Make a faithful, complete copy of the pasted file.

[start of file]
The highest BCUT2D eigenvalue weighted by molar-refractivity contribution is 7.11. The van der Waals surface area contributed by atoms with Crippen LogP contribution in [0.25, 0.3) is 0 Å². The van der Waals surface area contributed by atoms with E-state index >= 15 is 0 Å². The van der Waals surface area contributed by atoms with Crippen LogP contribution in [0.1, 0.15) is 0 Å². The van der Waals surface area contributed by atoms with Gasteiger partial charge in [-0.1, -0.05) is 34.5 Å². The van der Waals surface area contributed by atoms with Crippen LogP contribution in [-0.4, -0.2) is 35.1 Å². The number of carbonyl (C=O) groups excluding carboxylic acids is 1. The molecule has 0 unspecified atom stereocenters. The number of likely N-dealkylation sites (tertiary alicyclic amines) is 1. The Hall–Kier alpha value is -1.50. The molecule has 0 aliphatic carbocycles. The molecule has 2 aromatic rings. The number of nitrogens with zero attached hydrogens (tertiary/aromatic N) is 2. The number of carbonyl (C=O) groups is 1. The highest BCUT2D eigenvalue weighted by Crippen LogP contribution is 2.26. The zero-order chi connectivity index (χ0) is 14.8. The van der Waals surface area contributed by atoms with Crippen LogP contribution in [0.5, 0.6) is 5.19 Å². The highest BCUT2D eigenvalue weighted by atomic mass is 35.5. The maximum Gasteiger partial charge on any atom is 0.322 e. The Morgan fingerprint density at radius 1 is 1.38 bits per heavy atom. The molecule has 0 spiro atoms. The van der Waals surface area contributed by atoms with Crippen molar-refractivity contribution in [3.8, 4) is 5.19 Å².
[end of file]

The highest BCUT2D eigenvalue weighted by molar-refractivity contribution is 7.11. The van der Waals surface area contributed by atoms with Crippen LogP contribution in [0.25, 0.3) is 0 Å². The van der Waals surface area contributed by atoms with E-state index >= 15 is 0 Å². The van der Waals surface area contributed by atoms with Crippen LogP contribution in [0.1, 0.15) is 0 Å². The van der Waals surface area contributed by atoms with Gasteiger partial charge in [-0.1, -0.05) is 34.5 Å². The van der Waals surface area contributed by atoms with Crippen LogP contribution in [-0.4, -0.2) is 35.1 Å². The number of carbonyl (C=O) groups excluding carboxylic acids is 1. The molecule has 0 unspecified atom stereocenters. The number of likely N-dealkylation sites (tertiary alicyclic amines) is 1. The Hall–Kier alpha value is -1.50. The molecule has 0 aliphatic carbocycles. The molecule has 2 aromatic rings. The number of nitrogens with zero attached hydrogens (tertiary/aromatic N) is 2. The number of carbonyl (C=O) groups is 1. The highest BCUT2D eigenvalue weighted by Crippen LogP contribution is 2.26. The zero-order chi connectivity index (χ0) is 14.8. The van der Waals surface area contributed by atoms with Crippen LogP contribution in [0.5, 0.6) is 5.19 Å². The highest BCUT2D eigenvalue weighted by atomic mass is 35.5. The maximum Gasteiger partial charge on any atom is 0.322 e. The Morgan fingerprint density at radius 1 is 1.38 bits per heavy atom. The molecule has 0 spiro atoms. The van der Waals surface area contributed by atoms with Crippen molar-refractivity contribution in [3.8, 4) is 5.19 Å².